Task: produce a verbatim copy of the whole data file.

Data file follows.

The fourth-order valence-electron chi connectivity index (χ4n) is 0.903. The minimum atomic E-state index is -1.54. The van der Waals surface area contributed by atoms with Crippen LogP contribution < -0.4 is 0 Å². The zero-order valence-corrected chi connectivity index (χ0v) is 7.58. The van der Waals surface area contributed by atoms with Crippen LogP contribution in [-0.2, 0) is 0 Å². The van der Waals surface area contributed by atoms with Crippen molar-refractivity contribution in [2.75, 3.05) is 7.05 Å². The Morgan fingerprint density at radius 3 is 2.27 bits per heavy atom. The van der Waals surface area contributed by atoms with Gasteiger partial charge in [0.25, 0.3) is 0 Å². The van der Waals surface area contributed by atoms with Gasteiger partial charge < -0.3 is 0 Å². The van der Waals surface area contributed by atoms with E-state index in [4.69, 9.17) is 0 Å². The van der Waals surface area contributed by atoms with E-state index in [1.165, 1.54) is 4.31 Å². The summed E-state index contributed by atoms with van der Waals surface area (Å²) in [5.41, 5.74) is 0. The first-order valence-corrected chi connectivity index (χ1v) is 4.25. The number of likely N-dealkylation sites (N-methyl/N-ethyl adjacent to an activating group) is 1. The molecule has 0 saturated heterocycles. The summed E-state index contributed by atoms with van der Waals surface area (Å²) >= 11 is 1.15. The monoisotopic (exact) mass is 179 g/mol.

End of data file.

The fourth-order valence-electron chi connectivity index (χ4n) is 0.903. The minimum atomic E-state index is -1.54. The van der Waals surface area contributed by atoms with Crippen LogP contribution < -0.4 is 0 Å². The zero-order valence-corrected chi connectivity index (χ0v) is 7.58. The van der Waals surface area contributed by atoms with Crippen LogP contribution in [-0.2, 0) is 0 Å². The van der Waals surface area contributed by atoms with Crippen molar-refractivity contribution in [2.75, 3.05) is 7.05 Å². The Morgan fingerprint density at radius 3 is 2.27 bits per heavy atom. The van der Waals surface area contributed by atoms with Gasteiger partial charge in [0.25, 0.3) is 0 Å². The van der Waals surface area contributed by atoms with Gasteiger partial charge < -0.3 is 0 Å². The van der Waals surface area contributed by atoms with E-state index in [4.69, 9.17) is 0 Å². The van der Waals surface area contributed by atoms with E-state index in [1.165, 1.54) is 4.31 Å². The summed E-state index contributed by atoms with van der Waals surface area (Å²) in [5.41, 5.74) is 0. The first-order valence-corrected chi connectivity index (χ1v) is 4.25. The number of likely N-dealkylation sites (N-methyl/N-ethyl adjacent to an activating group) is 1. The molecule has 0 saturated heterocycles. The summed E-state index contributed by atoms with van der Waals surface area (Å²) >= 11 is 1.15. The monoisotopic (exact) mass is 179 g/mol.